Growth and physical development depend on a multitude of genetic, nutritional, and environmental factors, and may be optimal only in the presence of optimal health. The skeletal apparatus is no exception. From birth to the end of the pubertal phase, the skeleton of a healthy child increases almost three times in length. The faster skeletal growth occurs from birth to about three years of age, although at a rapidly decelerating yearly rate. From age three to the onset of puberty, there is a relatively slower growth in both sexes, with a small spurt at around eight years. Then, during puberty, a rapid acceleration occurs and the skeleton has another phase of rapid growth. After that, another deceleration phase follows, until full resorption of the growth cartilages occurs. This means the complete cessation of bone lengthening, while the bone mineral content (BMC) continues to increase for several more years. During puberty, the differences between genders become evident. Both the starting age of the pubertal spurt and the growth process are earlier in girls, but the duration of the growth spurt and the maximal peak of growth are greater in boys (see Chapter 3).
Bone growth is mainly determined by the hypothalamic-pituitary, gonadal, and pituitary-thyroid axes. The balance between cell proliferation and maturation is controlled by several hormones and local factors.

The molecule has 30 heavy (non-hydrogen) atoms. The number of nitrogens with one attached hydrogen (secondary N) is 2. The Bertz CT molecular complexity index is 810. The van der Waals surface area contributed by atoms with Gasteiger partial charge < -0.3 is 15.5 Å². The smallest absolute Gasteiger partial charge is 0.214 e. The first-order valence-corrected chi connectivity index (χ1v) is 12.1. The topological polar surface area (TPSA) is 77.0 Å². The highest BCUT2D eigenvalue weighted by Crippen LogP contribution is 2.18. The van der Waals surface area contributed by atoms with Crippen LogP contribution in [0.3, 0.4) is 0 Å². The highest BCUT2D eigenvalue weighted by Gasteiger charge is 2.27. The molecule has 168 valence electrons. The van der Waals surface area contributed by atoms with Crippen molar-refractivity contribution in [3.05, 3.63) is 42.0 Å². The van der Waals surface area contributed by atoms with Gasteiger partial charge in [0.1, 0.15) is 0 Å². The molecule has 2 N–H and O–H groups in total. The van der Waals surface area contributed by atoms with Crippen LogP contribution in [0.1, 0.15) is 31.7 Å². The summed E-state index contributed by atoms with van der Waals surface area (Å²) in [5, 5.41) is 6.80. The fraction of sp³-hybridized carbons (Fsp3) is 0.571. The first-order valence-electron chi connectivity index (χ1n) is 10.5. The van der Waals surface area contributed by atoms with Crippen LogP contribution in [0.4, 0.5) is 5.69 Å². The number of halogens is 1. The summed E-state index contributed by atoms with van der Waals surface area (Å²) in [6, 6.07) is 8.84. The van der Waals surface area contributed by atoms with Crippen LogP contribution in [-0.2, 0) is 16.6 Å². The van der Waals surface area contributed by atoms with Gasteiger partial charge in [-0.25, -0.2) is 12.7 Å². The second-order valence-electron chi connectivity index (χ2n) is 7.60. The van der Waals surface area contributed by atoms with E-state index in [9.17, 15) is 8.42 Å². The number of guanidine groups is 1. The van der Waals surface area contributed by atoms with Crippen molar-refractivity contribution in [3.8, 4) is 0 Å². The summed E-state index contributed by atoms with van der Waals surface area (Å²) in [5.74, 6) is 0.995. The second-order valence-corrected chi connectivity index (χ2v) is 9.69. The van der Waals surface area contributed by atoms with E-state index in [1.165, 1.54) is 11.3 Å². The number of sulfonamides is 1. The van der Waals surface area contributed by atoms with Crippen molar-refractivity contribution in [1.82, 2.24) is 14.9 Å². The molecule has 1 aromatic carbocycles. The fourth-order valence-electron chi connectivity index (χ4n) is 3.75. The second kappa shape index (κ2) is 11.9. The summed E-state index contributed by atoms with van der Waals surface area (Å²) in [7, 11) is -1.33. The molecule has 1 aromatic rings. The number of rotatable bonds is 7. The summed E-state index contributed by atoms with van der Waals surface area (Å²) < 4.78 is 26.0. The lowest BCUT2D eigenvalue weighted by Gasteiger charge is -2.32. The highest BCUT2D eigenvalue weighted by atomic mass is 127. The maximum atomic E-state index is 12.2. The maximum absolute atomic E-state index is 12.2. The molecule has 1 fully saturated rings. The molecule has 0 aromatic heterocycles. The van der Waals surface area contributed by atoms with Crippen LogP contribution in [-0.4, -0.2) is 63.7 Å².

The best known action is that of growth hormone (GH). GH acts on a variety of target cells, including those of growth plates, inducing the release of insulin-like growth factor 1 (1GF-1). The GH/IGF-1 system and the androgens are the main stimulants of cell proliferation in the growth plate cartilages, and are thus the main factors in the linear growth of long bones. Less known is the role of thyroid hormones, thyroxine (T4), and the active metabolite triiodothyronine (T3). Children with hypothyroidism have a reduced linear growth of bones. T3 is known to have direct effects on the growth plate chondrocytes, starting both their proliferation and their maturation process (9).
Gonadal hormones (mainly testosterone and estradiol) are secreted only in minimal quantities in infancy. After puberty, they are secreted in large quantities and are obviously involved both in the appearance of the pubertal growth spurt and in the subsequent disappearance of the growth plate and permanent cessation of growth. They are thought to promote both the proliferation and the maturation of growth plate cells, even though their specific actions at this level are not fully understood.
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